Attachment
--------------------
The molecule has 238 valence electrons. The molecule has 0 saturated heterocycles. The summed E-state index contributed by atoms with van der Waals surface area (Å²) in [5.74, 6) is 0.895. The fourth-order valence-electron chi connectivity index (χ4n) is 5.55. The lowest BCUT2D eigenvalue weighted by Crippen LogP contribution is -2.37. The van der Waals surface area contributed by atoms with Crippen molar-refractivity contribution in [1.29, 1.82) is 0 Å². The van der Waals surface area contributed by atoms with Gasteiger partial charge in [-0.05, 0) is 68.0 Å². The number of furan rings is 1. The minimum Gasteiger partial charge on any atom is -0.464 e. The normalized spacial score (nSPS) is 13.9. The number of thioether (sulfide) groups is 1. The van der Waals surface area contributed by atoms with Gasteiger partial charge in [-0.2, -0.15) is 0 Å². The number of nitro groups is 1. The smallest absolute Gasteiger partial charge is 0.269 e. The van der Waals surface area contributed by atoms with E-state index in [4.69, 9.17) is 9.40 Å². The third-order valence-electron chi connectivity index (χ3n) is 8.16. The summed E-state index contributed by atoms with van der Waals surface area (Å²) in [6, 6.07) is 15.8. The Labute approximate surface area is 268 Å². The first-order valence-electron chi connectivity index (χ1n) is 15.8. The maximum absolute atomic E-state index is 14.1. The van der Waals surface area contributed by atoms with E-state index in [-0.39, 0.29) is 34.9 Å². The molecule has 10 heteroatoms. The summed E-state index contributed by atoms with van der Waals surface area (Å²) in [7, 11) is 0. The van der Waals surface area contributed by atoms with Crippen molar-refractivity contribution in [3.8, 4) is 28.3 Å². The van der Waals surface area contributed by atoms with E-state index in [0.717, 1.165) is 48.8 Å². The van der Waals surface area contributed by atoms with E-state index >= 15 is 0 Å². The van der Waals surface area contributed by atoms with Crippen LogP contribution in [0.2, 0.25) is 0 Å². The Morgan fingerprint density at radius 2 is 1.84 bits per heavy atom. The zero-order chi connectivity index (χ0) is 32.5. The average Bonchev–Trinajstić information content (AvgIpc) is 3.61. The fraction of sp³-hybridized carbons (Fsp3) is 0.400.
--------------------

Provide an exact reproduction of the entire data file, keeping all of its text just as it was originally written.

The molecule has 238 valence electrons. The molecule has 0 saturated heterocycles. The summed E-state index contributed by atoms with van der Waals surface area (Å²) in [5.74, 6) is 0.895. The fourth-order valence-electron chi connectivity index (χ4n) is 5.55. The lowest BCUT2D eigenvalue weighted by Crippen LogP contribution is -2.37. The van der Waals surface area contributed by atoms with Crippen molar-refractivity contribution in [1.29, 1.82) is 0 Å². The van der Waals surface area contributed by atoms with Gasteiger partial charge in [-0.05, 0) is 68.0 Å². The number of furan rings is 1. The minimum Gasteiger partial charge on any atom is -0.464 e. The normalized spacial score (nSPS) is 13.9. The number of thioether (sulfide) groups is 1. The van der Waals surface area contributed by atoms with Gasteiger partial charge in [-0.2, -0.15) is 0 Å². The number of nitro groups is 1. The smallest absolute Gasteiger partial charge is 0.269 e. The van der Waals surface area contributed by atoms with E-state index in [4.69, 9.17) is 9.40 Å². The third-order valence-electron chi connectivity index (χ3n) is 8.16. The summed E-state index contributed by atoms with van der Waals surface area (Å²) in [6, 6.07) is 15.8. The Labute approximate surface area is 268 Å². The first-order valence-electron chi connectivity index (χ1n) is 15.8. The maximum absolute atomic E-state index is 14.1. The van der Waals surface area contributed by atoms with E-state index in [-0.39, 0.29) is 34.9 Å². The molecule has 10 heteroatoms. The summed E-state index contributed by atoms with van der Waals surface area (Å²) in [7, 11) is 0. The van der Waals surface area contributed by atoms with Crippen molar-refractivity contribution in [3.8, 4) is 28.3 Å². The van der Waals surface area contributed by atoms with E-state index in [0.717, 1.165) is 48.8 Å². The van der Waals surface area contributed by atoms with E-state index >= 15 is 0 Å². The van der Waals surface area contributed by atoms with Crippen LogP contribution in [0.2, 0.25) is 0 Å². The Morgan fingerprint density at radius 2 is 1.84 bits per heavy atom. The zero-order chi connectivity index (χ0) is 32.5. The average Bonchev–Trinajstić information content (AvgIpc) is 3.61. The fraction of sp³-hybridized carbons (Fsp3) is 0.400.